When engineer Tadd Truscott was in grad school, one of his classmates at MIT suggested they spin an egg in a puddle of milk and film it with a high-speed camera. What they saw was a tiny sprinkler system: the milk rose up the sides of the spinning egg, shooting off at the egg's equator. This became a household science experiment for Truscott and his kids, until one day he realized he didn't know why the milk rises up the egg. Armed with a PhD in hydrodynamics, Truscott, now at Brigham Young University, and colleagues including mechanical engineering student Ken Langley, set out to crack the case.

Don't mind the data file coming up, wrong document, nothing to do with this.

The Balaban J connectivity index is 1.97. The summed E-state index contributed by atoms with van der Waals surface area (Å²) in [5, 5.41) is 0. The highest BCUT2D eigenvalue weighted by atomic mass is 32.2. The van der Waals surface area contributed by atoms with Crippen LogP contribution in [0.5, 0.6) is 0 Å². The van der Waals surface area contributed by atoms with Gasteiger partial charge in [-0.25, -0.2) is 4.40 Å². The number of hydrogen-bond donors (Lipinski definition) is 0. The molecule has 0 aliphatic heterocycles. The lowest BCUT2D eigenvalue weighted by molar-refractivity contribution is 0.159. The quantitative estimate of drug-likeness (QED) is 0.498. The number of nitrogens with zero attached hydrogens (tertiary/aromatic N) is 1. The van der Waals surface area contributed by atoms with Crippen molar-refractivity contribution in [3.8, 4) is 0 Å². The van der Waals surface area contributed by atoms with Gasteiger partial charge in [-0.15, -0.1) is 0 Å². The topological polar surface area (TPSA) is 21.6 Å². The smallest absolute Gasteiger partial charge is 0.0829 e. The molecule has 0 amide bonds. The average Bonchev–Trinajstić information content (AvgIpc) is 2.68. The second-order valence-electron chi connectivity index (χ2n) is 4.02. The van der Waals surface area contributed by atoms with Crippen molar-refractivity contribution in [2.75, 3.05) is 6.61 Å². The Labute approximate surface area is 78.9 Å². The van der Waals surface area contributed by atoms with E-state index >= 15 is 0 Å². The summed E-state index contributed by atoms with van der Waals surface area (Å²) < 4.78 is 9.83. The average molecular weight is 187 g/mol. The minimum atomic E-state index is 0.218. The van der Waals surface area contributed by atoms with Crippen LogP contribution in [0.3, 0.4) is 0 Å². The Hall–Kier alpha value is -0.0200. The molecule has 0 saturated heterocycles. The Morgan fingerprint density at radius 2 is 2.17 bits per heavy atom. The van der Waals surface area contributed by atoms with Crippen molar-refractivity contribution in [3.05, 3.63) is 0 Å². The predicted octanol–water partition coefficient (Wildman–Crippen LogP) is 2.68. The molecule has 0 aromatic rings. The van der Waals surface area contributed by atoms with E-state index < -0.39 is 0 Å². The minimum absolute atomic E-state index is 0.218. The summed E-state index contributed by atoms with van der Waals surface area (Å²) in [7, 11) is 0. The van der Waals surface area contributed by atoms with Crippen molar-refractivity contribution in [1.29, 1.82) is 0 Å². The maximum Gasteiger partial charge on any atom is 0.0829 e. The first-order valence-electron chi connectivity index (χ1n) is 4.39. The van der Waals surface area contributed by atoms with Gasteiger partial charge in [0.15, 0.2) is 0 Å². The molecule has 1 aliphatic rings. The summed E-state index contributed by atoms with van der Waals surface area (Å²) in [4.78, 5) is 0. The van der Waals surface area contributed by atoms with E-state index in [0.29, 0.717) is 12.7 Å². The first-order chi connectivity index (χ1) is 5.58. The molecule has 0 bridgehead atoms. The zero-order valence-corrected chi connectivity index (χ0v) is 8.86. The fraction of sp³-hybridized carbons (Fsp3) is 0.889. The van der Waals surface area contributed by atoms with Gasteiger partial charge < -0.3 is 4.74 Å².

ab footage courtesy of Ken Langley, Tadd Truscott, Jeff Hendricks and Dan Maynes; additional footage and production: flora lichtman